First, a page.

2018 World Cup Bracket of Beer: The Finals Edition

2018 World Cup Kylian Mbappe France Belgium
SAINT PETERSBURG, RUSSIA – JULY 10: Kylian Mbappe of France in action during the Semi Final FIFA World Cup match between France and Belgium at Krestovsky Stadium on July 10, 2018 in Saint Petersburg, Russia. Fred Lee/Getty Images

It’s here, the final match of the 2018 World Cup. Who would’ve thought a month ago that not only would we have an all-European semi-final round, but that we’d see Croatia become the second-smallest nation to head into World Cup finals? If you’re like most of us here, our brackets were mostly busted by the end of the Group Stage (thanks, Germany, Argentina, Portugal, et cetera).

That being said, the two teams that have made it, France behind the newly-recognized superstar talent of 19-year-old Kylian Mbappé and Croatia behind a team effort led by their captain, Luka Modrić. Both have busted their asses to get where they are. Good on them for that. No matter which team you are cheering for, it is going to be a good match this coming Sunday at 11 a.m. ET.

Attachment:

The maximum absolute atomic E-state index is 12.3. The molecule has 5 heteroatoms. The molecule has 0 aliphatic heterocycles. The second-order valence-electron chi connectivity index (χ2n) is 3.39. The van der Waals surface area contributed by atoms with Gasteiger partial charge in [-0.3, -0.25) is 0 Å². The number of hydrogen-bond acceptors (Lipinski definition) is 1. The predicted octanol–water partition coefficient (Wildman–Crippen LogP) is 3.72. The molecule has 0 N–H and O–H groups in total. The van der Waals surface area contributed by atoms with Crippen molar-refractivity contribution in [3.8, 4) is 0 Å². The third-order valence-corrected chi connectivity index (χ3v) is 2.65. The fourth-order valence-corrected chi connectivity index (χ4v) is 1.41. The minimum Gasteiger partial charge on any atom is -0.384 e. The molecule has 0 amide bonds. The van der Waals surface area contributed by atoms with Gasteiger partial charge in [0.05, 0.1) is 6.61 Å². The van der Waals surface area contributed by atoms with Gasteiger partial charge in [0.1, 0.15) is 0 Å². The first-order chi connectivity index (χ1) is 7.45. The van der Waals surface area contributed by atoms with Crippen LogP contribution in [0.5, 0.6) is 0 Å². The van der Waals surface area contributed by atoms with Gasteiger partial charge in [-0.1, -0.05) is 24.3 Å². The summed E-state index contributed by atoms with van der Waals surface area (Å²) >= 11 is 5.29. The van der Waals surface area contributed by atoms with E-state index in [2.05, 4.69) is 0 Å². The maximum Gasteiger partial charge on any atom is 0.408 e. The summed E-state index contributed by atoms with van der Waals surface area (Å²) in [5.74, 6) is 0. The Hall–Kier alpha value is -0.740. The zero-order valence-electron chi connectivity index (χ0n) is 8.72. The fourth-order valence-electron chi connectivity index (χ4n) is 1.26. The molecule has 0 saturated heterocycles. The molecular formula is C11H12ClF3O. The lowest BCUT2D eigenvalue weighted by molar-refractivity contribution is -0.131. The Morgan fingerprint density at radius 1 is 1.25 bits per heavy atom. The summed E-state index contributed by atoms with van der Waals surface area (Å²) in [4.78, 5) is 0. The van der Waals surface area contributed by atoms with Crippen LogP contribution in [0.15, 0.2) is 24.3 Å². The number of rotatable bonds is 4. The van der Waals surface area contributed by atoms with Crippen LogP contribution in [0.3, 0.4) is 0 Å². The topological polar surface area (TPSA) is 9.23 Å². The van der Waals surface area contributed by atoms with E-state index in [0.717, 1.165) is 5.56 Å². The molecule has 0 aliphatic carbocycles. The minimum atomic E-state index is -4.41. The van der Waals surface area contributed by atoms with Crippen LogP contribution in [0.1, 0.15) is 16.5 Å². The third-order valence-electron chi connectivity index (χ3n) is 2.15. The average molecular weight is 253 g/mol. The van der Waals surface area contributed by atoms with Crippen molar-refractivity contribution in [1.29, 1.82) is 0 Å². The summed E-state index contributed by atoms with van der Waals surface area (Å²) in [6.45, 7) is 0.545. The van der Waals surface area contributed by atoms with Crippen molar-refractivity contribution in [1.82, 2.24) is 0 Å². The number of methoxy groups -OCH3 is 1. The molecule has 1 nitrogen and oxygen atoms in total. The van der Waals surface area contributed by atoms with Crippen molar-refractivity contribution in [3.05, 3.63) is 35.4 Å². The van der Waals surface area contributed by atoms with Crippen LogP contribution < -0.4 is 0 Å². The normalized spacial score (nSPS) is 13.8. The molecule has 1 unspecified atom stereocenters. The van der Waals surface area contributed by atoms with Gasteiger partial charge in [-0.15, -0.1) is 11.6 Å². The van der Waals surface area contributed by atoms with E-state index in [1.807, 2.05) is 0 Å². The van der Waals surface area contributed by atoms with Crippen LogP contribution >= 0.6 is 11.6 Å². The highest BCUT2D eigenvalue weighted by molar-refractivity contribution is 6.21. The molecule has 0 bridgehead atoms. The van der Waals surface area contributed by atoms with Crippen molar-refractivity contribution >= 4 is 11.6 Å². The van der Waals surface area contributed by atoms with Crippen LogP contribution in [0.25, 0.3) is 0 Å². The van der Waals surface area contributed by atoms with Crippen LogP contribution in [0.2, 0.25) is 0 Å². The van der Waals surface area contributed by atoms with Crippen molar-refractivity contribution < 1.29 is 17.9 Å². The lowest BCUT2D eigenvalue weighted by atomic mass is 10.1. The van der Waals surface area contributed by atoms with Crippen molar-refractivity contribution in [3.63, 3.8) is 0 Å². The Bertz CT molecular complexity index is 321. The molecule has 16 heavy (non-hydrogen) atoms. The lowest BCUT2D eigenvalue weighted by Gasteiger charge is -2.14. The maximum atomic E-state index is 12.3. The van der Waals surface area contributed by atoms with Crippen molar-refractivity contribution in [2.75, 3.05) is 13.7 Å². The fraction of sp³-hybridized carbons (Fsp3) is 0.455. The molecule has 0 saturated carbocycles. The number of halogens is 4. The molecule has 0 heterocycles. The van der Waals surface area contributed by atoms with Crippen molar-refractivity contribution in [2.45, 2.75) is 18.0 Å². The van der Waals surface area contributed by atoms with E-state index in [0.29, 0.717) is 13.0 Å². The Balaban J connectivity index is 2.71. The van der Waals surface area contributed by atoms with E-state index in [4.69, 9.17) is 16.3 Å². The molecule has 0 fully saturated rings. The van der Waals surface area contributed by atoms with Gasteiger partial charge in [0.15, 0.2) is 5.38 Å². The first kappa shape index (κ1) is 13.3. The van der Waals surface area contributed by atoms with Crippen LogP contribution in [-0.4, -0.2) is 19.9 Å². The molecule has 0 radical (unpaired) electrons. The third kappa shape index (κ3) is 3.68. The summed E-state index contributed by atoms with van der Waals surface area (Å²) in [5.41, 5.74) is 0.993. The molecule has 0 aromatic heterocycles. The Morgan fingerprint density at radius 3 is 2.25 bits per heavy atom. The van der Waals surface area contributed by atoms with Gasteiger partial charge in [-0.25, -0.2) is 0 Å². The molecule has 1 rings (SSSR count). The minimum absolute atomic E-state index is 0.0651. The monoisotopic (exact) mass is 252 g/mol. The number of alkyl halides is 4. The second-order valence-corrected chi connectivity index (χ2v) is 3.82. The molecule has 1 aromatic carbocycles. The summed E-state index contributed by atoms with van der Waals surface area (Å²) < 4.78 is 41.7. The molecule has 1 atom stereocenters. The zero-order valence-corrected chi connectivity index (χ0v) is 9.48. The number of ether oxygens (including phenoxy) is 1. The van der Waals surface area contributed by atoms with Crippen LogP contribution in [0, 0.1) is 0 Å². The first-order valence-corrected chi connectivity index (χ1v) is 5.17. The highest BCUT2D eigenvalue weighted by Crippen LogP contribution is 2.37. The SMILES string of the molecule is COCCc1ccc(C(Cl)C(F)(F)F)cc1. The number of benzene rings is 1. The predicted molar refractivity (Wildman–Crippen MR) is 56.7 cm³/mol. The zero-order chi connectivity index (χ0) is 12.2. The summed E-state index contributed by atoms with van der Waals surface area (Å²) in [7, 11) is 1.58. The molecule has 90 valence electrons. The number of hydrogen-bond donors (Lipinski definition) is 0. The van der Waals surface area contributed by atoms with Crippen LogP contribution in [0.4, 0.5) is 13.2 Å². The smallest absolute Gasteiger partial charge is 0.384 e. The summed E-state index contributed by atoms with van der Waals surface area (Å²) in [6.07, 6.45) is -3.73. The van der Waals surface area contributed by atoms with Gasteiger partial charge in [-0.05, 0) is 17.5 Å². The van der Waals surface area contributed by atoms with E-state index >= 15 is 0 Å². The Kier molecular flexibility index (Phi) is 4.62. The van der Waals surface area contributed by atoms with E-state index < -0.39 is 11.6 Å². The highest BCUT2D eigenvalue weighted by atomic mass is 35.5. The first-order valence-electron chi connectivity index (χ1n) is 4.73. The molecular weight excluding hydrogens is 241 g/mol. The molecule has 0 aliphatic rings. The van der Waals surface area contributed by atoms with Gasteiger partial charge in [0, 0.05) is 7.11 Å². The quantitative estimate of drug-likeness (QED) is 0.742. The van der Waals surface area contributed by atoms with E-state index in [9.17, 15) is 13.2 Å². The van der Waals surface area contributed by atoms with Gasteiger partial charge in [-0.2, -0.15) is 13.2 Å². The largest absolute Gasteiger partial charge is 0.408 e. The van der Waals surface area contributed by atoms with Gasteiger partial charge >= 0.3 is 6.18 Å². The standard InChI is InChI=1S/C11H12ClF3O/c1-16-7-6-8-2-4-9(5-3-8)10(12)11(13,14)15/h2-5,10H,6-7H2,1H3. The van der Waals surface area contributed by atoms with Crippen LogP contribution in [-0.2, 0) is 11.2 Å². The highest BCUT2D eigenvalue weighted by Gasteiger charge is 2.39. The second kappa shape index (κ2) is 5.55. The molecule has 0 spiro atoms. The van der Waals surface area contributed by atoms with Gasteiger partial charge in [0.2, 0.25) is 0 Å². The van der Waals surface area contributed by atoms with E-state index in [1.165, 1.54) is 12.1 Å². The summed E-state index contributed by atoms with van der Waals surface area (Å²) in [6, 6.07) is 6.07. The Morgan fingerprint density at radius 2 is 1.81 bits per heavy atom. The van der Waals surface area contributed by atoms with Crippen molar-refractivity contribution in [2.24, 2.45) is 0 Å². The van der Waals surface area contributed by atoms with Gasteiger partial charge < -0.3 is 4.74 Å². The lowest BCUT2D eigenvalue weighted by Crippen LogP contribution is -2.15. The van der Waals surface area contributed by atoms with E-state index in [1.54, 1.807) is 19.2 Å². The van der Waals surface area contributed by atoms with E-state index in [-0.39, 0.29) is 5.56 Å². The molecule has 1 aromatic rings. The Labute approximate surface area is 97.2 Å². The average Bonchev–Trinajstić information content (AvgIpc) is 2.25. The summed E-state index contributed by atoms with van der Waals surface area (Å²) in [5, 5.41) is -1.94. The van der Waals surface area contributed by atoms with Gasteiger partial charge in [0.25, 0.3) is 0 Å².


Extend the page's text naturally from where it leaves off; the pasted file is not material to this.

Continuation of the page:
With that in mind, we thought we’d revisit the two countries left standing and the beers that we initially picked for each. Based on brew alone, who do you think will win? Is it going to be the craft beer or the beer of the entire nation? Let us know in the comments.

The Finals

France – Thiriez Blonde d’Esquelbecq

The first (and most popular) beer from France’s oldest functioning craft brewery, Blonde d’Esquelbecq is a biere de garde that expresses itself through citrus notes and bitterness, while maintaining qualities similar to Belgian beers, which are located only a hop, skip, and a jump away.

Croatia – Ozujsko

Ožujsko, or Žuja, is the most popular beer in Croatia and the sponsor of the Croatian soccer team. The golden lager highlighted by sweet corn and malt notes was first introduced in 1892.

Article originally published June 14, 2018. Last updated July 13, 2018, to include information about the 2018 World Cup finals.

The Original Bracket

In case you want to revisit the original bracket, the Group Stage information has remained untouched. Just because these countries are out of the 2018 World Cup doesn’t mean you can’t enjoy their delicious beer.

Group A

Russia – Baltika #3

A Russian standard, Baltika is the second-largest brewery in Europe. Baltika produces a range of beers (named, simply, #1, #2, et cetera), with #3 being the most popular since the mid-90s. Baltika #3 is a pale lager that you’re sure to see in the stands during the World Cup.

Saudi Arabia – N/A

As a predominantly Muslim country, Saudi Arabia completely bans alcohol. While a few people might produce it under the cover of darkness, the country as a whole is against it. There has already been controversy surrounding this during this World Cup.